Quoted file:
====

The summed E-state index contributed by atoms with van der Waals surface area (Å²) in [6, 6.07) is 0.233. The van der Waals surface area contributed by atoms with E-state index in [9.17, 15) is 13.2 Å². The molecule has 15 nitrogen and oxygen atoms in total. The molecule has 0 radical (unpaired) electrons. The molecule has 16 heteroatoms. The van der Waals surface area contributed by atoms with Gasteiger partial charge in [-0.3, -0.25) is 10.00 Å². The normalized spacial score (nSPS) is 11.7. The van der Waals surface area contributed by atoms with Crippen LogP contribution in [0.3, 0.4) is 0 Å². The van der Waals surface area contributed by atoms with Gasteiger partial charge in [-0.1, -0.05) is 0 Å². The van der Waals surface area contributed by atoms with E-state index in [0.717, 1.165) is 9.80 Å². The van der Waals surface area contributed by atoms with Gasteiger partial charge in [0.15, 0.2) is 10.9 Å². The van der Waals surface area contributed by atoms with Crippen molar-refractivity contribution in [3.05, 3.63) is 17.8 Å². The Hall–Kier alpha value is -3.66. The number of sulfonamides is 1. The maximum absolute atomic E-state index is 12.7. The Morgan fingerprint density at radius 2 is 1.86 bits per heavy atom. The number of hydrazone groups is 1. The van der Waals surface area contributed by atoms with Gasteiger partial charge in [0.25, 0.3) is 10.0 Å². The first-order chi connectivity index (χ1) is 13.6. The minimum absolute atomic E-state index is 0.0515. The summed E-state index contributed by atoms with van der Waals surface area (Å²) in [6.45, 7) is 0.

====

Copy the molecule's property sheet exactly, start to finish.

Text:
The summed E-state index contributed by atoms with van der Waals surface area (Å²) in [6, 6.07) is 0.233. The van der Waals surface area contributed by atoms with E-state index in [9.17, 15) is 13.2 Å². The molecule has 15 nitrogen and oxygen atoms in total. The molecule has 0 radical (unpaired) electrons. The molecule has 16 heteroatoms. The van der Waals surface area contributed by atoms with Gasteiger partial charge in [-0.3, -0.25) is 10.00 Å². The normalized spacial score (nSPS) is 11.7. The van der Waals surface area contributed by atoms with Crippen LogP contribution in [0.3, 0.4) is 0 Å². The van der Waals surface area contributed by atoms with Gasteiger partial charge in [-0.1, -0.05) is 0 Å². The van der Waals surface area contributed by atoms with E-state index in [0.717, 1.165) is 9.80 Å². The van der Waals surface area contributed by atoms with Gasteiger partial charge in [0.15, 0.2) is 10.9 Å². The van der Waals surface area contributed by atoms with Crippen molar-refractivity contribution in [3.05, 3.63) is 17.8 Å². The Hall–Kier alpha value is -3.66. The number of sulfonamides is 1. The maximum absolute atomic E-state index is 12.7. The Morgan fingerprint density at radius 2 is 1.86 bits per heavy atom. The number of hydrazone groups is 1. The van der Waals surface area contributed by atoms with Gasteiger partial charge in [0.25, 0.3) is 10.0 Å². The first-order chi connectivity index (χ1) is 13.6. The minimum absolute atomic E-state index is 0.0515. The summed E-state index contributed by atoms with van der Waals surface area (Å²) in [6.45, 7) is 0.